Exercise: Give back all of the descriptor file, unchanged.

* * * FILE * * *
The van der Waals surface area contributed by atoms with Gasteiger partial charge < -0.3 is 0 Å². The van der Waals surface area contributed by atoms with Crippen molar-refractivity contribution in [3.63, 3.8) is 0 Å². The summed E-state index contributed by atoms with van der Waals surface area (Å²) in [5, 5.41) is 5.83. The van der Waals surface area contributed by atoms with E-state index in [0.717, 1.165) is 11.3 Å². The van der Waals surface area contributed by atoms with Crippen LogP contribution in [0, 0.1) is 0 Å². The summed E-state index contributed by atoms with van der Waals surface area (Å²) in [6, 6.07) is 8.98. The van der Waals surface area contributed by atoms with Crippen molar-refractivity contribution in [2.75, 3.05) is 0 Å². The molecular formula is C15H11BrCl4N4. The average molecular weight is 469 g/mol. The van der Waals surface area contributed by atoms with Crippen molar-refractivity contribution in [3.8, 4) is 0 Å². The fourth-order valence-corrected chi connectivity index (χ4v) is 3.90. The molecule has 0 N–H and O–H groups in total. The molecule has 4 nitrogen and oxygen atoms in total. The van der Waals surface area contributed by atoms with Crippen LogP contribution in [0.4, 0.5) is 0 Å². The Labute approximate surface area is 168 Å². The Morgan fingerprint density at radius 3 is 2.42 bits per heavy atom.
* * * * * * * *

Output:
The van der Waals surface area contributed by atoms with Gasteiger partial charge < -0.3 is 0 Å². The van der Waals surface area contributed by atoms with Crippen molar-refractivity contribution in [3.63, 3.8) is 0 Å². The summed E-state index contributed by atoms with van der Waals surface area (Å²) in [5, 5.41) is 5.83. The van der Waals surface area contributed by atoms with E-state index in [0.717, 1.165) is 11.3 Å². The van der Waals surface area contributed by atoms with Crippen LogP contribution in [0, 0.1) is 0 Å². The summed E-state index contributed by atoms with van der Waals surface area (Å²) in [6, 6.07) is 8.98. The van der Waals surface area contributed by atoms with Crippen molar-refractivity contribution in [2.75, 3.05) is 0 Å². The molecular formula is C15H11BrCl4N4. The average molecular weight is 469 g/mol. The van der Waals surface area contributed by atoms with Crippen molar-refractivity contribution in [3.8, 4) is 0 Å². The fourth-order valence-corrected chi connectivity index (χ4v) is 3.90. The molecule has 0 N–H and O–H groups in total. The molecule has 4 nitrogen and oxygen atoms in total. The van der Waals surface area contributed by atoms with Crippen LogP contribution in [0.4, 0.5) is 0 Å². The Labute approximate surface area is 168 Å². The Morgan fingerprint density at radius 3 is 2.42 bits per heavy atom.